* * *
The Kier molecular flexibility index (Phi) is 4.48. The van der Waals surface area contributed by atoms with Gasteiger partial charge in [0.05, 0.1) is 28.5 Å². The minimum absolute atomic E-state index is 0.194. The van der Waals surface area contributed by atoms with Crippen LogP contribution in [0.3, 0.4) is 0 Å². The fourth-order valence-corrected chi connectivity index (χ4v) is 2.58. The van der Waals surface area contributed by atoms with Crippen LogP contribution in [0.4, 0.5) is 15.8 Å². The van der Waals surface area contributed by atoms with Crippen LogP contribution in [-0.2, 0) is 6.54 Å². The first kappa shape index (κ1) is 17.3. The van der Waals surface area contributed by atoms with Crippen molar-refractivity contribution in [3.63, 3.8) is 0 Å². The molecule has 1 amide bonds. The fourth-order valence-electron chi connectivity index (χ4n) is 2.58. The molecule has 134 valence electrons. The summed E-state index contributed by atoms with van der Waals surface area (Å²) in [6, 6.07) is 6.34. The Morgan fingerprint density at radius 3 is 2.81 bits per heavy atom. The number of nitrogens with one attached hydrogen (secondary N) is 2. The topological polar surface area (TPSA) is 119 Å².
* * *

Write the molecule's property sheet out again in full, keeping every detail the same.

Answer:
The Kier molecular flexibility index (Phi) is 4.48. The van der Waals surface area contributed by atoms with Gasteiger partial charge in [0.05, 0.1) is 28.5 Å². The minimum absolute atomic E-state index is 0.194. The van der Waals surface area contributed by atoms with Crippen LogP contribution in [0.3, 0.4) is 0 Å². The fourth-order valence-corrected chi connectivity index (χ4v) is 2.58. The van der Waals surface area contributed by atoms with Crippen LogP contribution in [0.4, 0.5) is 15.8 Å². The van der Waals surface area contributed by atoms with Crippen LogP contribution in [-0.2, 0) is 6.54 Å². The first kappa shape index (κ1) is 17.3. The van der Waals surface area contributed by atoms with Crippen molar-refractivity contribution in [3.63, 3.8) is 0 Å². The molecule has 1 amide bonds. The fourth-order valence-electron chi connectivity index (χ4n) is 2.58. The molecule has 134 valence electrons. The summed E-state index contributed by atoms with van der Waals surface area (Å²) in [6, 6.07) is 6.34. The Morgan fingerprint density at radius 3 is 2.81 bits per heavy atom. The number of nitrogens with one attached hydrogen (secondary N) is 2. The topological polar surface area (TPSA) is 119 Å².